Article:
U.S. research has suggested yet another health benefit of drinking coffee, finding that it may decrease the risk of developing heart failure or having a stroke.
Previous research has already suggested that drinking coffee may also reduce the risk of certain cancers, diabetes, cardiovascular disease, multiple sclerosis, and even reduce the risk of mortality.
For the new study, the team of researchers gathered data from the long-running Framingham Heart Study, which includes information about what people eat and their cardiovascular health, to look at a possible link between the popular drink and the risk of heart failure and stroke.
They used machine learning to analyze the data, which works by finding associations within it, similar to the way that online shopping sites can use your shopping history to predict which other products you may also like.
The preliminary research showed that compared with non-coffee drinkers, drinking coffee was associated with a 7 per cent lower risk of developing heart disease and an 8 per cent lower risk of having a stroke with every additional cup of coffee consumed per week.
New research adds to the growing body of evidence that
drinking coffee may have numerous health benefits
The team then checked the validity of the results from the machine learning analysis by using traditional analysis in two studies with similar sets of data, the Cardiovascular Heart Study and the Atherosclerosis Risk In Communities Study.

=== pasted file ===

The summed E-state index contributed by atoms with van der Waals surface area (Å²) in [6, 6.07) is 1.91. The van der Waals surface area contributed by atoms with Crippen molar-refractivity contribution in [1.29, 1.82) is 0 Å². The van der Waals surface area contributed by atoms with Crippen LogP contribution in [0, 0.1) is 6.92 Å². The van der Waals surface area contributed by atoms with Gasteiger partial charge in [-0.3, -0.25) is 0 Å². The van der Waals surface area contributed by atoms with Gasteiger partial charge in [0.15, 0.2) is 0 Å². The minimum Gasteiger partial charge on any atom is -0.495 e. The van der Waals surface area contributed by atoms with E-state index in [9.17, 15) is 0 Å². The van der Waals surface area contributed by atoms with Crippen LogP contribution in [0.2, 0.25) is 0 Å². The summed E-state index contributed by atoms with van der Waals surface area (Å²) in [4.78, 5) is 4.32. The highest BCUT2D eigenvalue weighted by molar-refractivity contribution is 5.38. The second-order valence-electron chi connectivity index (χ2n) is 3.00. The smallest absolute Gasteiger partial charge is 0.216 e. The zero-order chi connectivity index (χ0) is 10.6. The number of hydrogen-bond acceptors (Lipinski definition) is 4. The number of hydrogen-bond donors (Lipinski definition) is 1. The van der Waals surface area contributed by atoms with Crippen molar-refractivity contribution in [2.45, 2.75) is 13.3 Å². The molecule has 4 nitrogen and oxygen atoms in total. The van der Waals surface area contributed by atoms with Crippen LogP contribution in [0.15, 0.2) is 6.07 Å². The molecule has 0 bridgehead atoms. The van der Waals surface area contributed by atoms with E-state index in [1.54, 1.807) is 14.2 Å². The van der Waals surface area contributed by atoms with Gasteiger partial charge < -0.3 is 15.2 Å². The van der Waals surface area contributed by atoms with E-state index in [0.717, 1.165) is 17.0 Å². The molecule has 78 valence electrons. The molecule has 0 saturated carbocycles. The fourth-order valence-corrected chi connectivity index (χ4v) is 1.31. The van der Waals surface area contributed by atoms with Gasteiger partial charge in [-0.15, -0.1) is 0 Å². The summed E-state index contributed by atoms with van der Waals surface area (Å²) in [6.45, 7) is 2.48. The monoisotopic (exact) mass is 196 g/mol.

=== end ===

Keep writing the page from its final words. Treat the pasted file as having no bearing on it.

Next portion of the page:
The results backed up what the machine learning analysis had found, with the association between drinking coffee and a decreased risk of heart failure and stroke consistently noted in all three studies.
However, although this type of study design shows an observed association, the researchers did point out that it does not prove cause and effect.
While many of the risk factors for heart failure and stroke are well known, the researchers believe it is likely that there are as-yet unidentified risk factors. One potential risk factor identified by machine-learning analysis was red meat consumption, however further research on how red meat consumption may affect the risk of heart failure or stroke is needed.
The American Heart Association suggests limiting red meat, which is high in saturated fat, and following a healthy diet which emphasizes fruit, vegetables, whole grains, low-fat dairy products, poultry and fish.
The findings were presented at the American Heart Association’s Scientific Sessions 2017, taking place November 11 to 15.
A lifelong friend of mine suffered from debilitating anxiety for years. It was hard to watch her have panic attacks, knowing that people did not understand her behavior. Although anxiety disorders are the most common mental health illness in the United States, only about one-third of affected individuals receive some form of treatment.
From a young age, I read books every chance I got. Taking a particular interest in the human brain, it was only natural that I would go on to study psychology and neuroscience at a university. Focusing on both mental health and nutrition, I quickly realized how one’s diet influenced brain health and overall well-being — my attention shifted and this connection has been the focal point of my research ever since.
Anxiety and food — what’s the connection?